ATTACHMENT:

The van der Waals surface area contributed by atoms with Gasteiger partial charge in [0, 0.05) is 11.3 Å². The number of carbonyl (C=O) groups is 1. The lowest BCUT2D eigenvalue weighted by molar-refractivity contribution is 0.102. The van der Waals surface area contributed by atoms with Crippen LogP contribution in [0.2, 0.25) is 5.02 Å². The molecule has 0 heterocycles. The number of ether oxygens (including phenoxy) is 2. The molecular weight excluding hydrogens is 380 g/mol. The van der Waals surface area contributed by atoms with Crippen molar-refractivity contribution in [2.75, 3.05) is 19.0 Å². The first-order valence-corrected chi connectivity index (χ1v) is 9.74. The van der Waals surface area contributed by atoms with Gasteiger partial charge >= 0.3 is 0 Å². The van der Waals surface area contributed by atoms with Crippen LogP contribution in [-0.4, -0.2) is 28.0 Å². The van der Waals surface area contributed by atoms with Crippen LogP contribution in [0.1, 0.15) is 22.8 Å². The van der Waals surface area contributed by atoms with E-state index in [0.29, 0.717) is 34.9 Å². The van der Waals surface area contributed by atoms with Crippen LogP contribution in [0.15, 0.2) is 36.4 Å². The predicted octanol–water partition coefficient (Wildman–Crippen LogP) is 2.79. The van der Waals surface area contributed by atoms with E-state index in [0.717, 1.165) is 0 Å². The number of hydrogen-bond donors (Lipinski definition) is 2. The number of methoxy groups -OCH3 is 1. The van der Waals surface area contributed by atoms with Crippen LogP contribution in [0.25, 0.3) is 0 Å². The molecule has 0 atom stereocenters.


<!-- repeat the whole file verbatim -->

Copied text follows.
The van der Waals surface area contributed by atoms with Gasteiger partial charge in [0, 0.05) is 11.3 Å². The number of carbonyl (C=O) groups is 1. The lowest BCUT2D eigenvalue weighted by molar-refractivity contribution is 0.102. The van der Waals surface area contributed by atoms with Crippen LogP contribution in [0.2, 0.25) is 5.02 Å². The molecule has 0 heterocycles. The number of ether oxygens (including phenoxy) is 2. The molecular weight excluding hydrogens is 380 g/mol. The van der Waals surface area contributed by atoms with Crippen molar-refractivity contribution in [2.75, 3.05) is 19.0 Å². The first-order valence-corrected chi connectivity index (χ1v) is 9.74. The van der Waals surface area contributed by atoms with Gasteiger partial charge >= 0.3 is 0 Å². The van der Waals surface area contributed by atoms with Crippen LogP contribution in [-0.4, -0.2) is 28.0 Å². The van der Waals surface area contributed by atoms with Crippen LogP contribution in [0.1, 0.15) is 22.8 Å². The van der Waals surface area contributed by atoms with E-state index in [0.29, 0.717) is 34.9 Å². The van der Waals surface area contributed by atoms with Crippen LogP contribution in [0.15, 0.2) is 36.4 Å². The predicted octanol–water partition coefficient (Wildman–Crippen LogP) is 2.79. The van der Waals surface area contributed by atoms with E-state index in [0.717, 1.165) is 0 Å². The number of hydrogen-bond donors (Lipinski definition) is 2. The number of methoxy groups -OCH3 is 1. The van der Waals surface area contributed by atoms with Crippen LogP contribution in [0.25, 0.3) is 0 Å². The molecule has 0 atom stereocenters.